Is Pitocin Overuse Considered Medical Malpractice?


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Pitocin is a synthetic version of the hormone oxytocin that forces the uterus to contract and the cervix to dilate. While women typically produce oxytocin naturally during labor, the artificial form is sometimes necessary to help initiate or speed up the process of childbirth. An estimated third, and possibly up to half, of all women who go into labor are given Pitocin at some point. Pitocin is typically very safe and effective if given only when medically necessary and under close supervision. However, Pitocin can be extremely dangerous if used at the wrong time or without proper monitoring.

When Is Pitocin Indicated?

If labor is slowing down or seems to have stalled, Pitocin can help to get things back on track. If labor hasn’t started on its own but delivery of the baby is medically necessary (typically due to concerns with the baby or mother's health), Pitocin can help a woman deliver her child without needing a C-section.

When Should Pitocin Be Avoided Or Stopped?

When Pitocin is given, a woman’s contractions become longer and more intense. That’s good if contractions are beginning to slow or lose strength, but longer and more intense contractions can sometimes cause fetal distress. Because of this, women receiving Pitocin require more careful monitoring than women laboring without medical interventions. If healthcare providers notice any signs of distress or see that contractions are becoming too fast or too strong, then Pitocin should be stopped or adjusted.

Pitocin should not be used for elective induction of labor (when early delivery is not medically necessary) because the potential risks outweigh any benefits of a more “convenient” birth. Pitocin also has several medical contraindications, and in these instances should not be started or should be immediately stopped:

  • if the baby’s head is too large to pass through the mother’s pelvis
  • an undeliverable fetal position, such as transverse (sideways)
  • emergencies where the baby or mother would benefit from surgical intervention
  • fetal distress where delivery is not imminent
  • hypertonic (too strong and too fast) uterine contractions
  • hypersensitivity to the drug, where a standard dose causes an unusually strong reaction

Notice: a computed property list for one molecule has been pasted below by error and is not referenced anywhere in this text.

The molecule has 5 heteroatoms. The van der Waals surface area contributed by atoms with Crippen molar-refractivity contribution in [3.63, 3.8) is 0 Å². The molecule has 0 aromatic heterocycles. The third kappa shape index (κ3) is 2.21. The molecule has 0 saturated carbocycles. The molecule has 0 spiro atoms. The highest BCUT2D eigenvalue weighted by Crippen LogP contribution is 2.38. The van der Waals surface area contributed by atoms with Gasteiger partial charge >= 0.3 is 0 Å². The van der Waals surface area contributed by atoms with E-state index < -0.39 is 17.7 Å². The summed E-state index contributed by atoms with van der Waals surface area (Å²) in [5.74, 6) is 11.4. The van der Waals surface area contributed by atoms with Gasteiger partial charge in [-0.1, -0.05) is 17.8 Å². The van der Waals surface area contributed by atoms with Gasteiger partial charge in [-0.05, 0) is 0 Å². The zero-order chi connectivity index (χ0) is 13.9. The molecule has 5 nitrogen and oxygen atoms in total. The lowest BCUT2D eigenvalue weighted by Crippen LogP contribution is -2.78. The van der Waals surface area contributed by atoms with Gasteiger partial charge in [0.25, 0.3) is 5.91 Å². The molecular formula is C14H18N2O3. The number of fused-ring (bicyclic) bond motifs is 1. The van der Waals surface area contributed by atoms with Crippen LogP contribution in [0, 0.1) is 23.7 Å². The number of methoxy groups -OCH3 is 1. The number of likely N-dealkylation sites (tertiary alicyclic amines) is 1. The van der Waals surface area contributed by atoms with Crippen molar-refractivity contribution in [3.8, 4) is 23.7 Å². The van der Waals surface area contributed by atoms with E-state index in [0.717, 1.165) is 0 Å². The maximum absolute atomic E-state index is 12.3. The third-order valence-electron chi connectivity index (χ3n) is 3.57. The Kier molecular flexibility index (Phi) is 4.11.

• prolonged use if contractions remain weak or irregular
  • when vaginal delivery is unsafe to attempt

What Can Happen If Pitocin Is Given Or Monitored Improperly?

The results can be catastrophic if Pitocin is given when it should have been stopped or avoided entirely. If contractions are too strong and/or too close together, the blood supply and oxygen to the baby can be decreased to the point of brain damage or death. Contractions can also become so strong that they actually rupture the uterus, which can be life-threatening for both mom and baby. If given for too long without restricting water intake, Pitocin can cause water intoxication, also known as water poisoning, which can be deadly for the mother. Because of these (and other) potential risks, careful monitoring is required when giving Pitocin.

The potential consequences for a baby when Pitocin is misused include:

  • brain damage
  • cerebral palsy
  • decreased heart rate
  • low blood pressure
  • death

Why Choose Ross Feller Casey?

Medical malpractice, particularly when it involves a child's life, can cause a lifetime of pain and suffering. You may be entitled to compensation if you or a loved one has suffered complications after being given Pitocin.

The legal team at Ross Feller Casey has an unmatched track record of success in medical malpractice and birth injury cases. Over the last five years alone, our team has recovered more than $1 billion for our clients in verdicts and settlements, and we’ve won more multi-million dollar birth injury lawsuits than any other law firm in Pennsylvania.

Contact us today for a free consultation. We handle all our cases, including Pitocin malpractice lawsuits, on a contingency basis, so you will never pay a thing until a financial recovery is made in your case.

Disclaimer: Ross Feller Casey, LLP provides legal advice only after an attorney-client relationship is formed. Our website is an introduction to the firm and does not create a relationship between our attorneys and clients. An attorney-client relationship is formed only after a written agreement is signed by the client and the firm. Because every case is unique, the description of awards and summary of cases successfully handled are not intended to imply or guarantee that same success in other cases. Ross Feller Casey, LLP represents catastrophically injured persons and their families in injury and wrongful death cases, providing legal representation in Pennsylvania and New Jersey.